Is Your Nintendo’s SD Card Could be Slowing Down

Is Your Nintendo’s SD Card Could be Slowing Down

The only way for the Nintendo Switch to get more storage space is by using a microSD card. But not all SD cards are the same. Some cards could slow down the performance of your games.

The Nintendo Switch and Switch Lites have a storage capacity of 32 GB. The OLED model increases this capacity to 64 GB. However, the operating software takes up a lot of space on all models. You may only have room for a few games. However, the Switch does have a slot for microSD cards with a maximum capacity of 2TB. Once you purchase an SD card with a matching microSD slot, you can transfer new games and data directly from the Switch. SD card.

Not all Cards Work on the Switch

SD cards pose a performance problem. Even the fastest microSD and SD cards have read and write speeds that are only a fraction of those of other flash drives. Samsung’s Pro Plus series microSD cards offer read speeds of up to 180MB/s and write speeds of 130MB/s. That’s much faster than USB cards. It’s much faster than a USB key but still half as fast. Samsung’s 870 EVO internal SSD can reach a maximum speed of 560MB/s. NVMe-based storage, used in recent consoles and computers, can often reach speeds above 7000MB/s.

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Due to the slow storage, every performance must be maximized, even when other Nintendo Switch hardware is ultimately responsible for game performance. Choose a microSD card with an A2 rating. A2 cards are designed for applications that require good read-and-write performance. Playback speeds are most important for Switch games, as they determine load times. Faster write speeds, on the other hand, can speed up downloads and data copies. The Nintendo Switch will always use internal storage to back up files.

Nintendo’s Sandisk Micro SD Cards are Also Slower 

Nintendo and SanDisk have partnered to produce Nintendo-themed microSD cards for the Switch. These cards feature images of Mario and Zelda. The cards aren’t fast, despite being touted as a recommended option for the Switch. Take the 256GB Mario Star card as an example: its read speed is 100MB/s, and its write speed is 90MB/s. This is less than half the speed of a Samsung card. This is less than half the read performance of the Samsung Pro Plus card.

Comparison Between Internal Switch Storage and SD Card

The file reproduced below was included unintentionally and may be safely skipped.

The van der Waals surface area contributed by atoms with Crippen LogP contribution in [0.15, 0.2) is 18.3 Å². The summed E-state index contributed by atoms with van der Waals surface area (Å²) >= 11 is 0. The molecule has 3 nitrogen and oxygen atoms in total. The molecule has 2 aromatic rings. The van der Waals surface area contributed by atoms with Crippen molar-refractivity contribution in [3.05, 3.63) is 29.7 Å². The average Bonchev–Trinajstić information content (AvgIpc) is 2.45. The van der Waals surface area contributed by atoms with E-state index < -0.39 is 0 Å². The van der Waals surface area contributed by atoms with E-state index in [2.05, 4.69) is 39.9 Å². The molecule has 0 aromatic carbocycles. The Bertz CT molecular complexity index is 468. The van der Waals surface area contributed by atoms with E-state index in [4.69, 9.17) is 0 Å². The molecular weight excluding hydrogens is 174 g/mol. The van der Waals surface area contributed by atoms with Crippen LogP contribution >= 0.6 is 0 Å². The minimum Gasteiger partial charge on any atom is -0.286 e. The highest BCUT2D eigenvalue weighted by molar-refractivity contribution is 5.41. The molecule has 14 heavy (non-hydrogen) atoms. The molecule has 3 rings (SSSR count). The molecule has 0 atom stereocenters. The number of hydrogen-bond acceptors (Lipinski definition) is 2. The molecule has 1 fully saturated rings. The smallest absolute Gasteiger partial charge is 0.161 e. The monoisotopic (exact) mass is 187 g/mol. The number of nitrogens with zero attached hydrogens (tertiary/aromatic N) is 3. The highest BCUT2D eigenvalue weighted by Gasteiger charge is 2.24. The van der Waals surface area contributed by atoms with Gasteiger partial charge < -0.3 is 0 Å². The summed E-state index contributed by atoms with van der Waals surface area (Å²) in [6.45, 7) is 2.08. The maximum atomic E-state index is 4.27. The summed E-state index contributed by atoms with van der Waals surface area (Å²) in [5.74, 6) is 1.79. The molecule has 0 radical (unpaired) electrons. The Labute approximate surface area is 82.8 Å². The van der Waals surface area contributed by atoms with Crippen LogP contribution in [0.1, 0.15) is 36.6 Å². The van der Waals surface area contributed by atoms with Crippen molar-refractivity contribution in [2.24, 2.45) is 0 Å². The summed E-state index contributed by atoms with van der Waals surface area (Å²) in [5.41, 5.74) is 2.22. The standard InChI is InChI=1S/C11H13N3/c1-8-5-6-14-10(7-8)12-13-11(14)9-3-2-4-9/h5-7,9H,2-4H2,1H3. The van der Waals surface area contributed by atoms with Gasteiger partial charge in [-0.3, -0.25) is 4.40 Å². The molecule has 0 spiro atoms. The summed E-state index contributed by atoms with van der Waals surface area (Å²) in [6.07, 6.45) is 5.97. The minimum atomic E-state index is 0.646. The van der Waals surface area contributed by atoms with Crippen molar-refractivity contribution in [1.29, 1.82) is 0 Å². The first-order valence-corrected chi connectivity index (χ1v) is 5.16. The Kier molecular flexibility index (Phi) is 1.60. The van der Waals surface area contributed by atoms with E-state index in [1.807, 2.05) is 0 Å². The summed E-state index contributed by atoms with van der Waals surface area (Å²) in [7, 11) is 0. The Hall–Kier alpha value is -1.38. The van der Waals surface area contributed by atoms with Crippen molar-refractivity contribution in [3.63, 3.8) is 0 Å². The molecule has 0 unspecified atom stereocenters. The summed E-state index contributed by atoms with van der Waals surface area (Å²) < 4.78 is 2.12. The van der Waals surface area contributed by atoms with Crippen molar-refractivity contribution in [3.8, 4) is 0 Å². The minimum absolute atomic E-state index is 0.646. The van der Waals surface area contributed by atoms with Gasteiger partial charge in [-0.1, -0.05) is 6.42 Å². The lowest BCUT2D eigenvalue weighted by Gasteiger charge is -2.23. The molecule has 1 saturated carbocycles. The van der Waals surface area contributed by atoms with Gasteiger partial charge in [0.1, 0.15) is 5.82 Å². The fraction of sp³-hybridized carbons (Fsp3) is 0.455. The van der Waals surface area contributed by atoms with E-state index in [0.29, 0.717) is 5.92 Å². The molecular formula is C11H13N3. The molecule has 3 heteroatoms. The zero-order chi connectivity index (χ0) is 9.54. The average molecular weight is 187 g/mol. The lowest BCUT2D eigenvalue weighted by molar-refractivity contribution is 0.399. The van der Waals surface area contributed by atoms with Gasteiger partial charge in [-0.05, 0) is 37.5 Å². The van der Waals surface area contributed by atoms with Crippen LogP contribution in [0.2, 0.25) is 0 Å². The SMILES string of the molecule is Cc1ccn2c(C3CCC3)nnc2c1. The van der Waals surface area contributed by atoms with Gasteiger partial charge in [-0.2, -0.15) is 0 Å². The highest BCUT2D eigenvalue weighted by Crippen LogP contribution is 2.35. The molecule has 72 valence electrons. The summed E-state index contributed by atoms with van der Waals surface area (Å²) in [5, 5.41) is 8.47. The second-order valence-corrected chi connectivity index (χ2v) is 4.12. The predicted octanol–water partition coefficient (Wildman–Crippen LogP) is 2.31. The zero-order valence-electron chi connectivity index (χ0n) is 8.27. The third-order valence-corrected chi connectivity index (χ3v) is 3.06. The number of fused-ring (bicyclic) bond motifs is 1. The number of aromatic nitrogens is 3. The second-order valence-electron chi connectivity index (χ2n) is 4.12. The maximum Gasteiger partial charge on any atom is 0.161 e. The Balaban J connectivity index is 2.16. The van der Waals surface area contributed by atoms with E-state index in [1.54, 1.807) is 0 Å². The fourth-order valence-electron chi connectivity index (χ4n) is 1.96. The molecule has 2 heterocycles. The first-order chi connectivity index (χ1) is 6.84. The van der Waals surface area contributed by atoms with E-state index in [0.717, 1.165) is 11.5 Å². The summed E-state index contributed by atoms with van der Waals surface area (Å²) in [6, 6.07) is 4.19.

How important is SD card speed for Nintendo Switch games? To answer this question, we measured the loading speeds of two types of SD cards against the Switch’s internal storage. The SanDisk Extreme card was used to show off a modern A2 class SD card and an older 128GB Samsung Evo UHS-1 card for a lower-end alternative.

This test is not the most scientifically accurate, as some game data cannot be transferred to external storage. Other factors, such as temperature, can also impact performance. You should be able to get a general idea of ​​the performance of SD cards on the Switch.

The SanDisk A2 isn’t much different from internal storage regarding loading games. The difference is greatest in The Outer Worlds, with a 22% slowdown in loading a saved file. That makes sense because it’s primarily an open-world, high-resolution game that relies on fast playback speeds to load textures. Older versions of SD cards slowed the loading time to 67% less than that of the Switch’s internal memory.

In other games, a few seconds difference can make the difference. Doom 3 is a game with small levels that don’t require downloading much data simultaneously. Therefore, the disc’s speed does not play a big role. Other games may be affected by the Switch’s older graphics and processor.

Make Sure Your Switch Has a Fast SD Card 

Buying a brand-new SD card is unnecessary if you have a SanDisk A1 or UHS-1 card. Several games will load faster. But that’s all. Speed ​​is a factor to consider if your SD card needs to be replaced.

However, if you’re using an old or very cheap microSD card in your Switch – especially one that doesn’t have UHS (Ultra High Speed) technology, it could be a performance bottleneck for your Switch. Switch. If unsure, check your Switch settings and move the game to its internal storage. Then play it for a while. The SD card may need replacing if you see faster loading speeds or better performance.

If you’re buying an SD card for a Nintendo Switch — or any other device that runs apps and games on the card — be sure to buy an A2 version. I would not recommend buying a card from Amazon. Counterfeit cards are always a problem. Best Buy, Target, Samsung’s online store, or any other store should carry A2 microSD cards.

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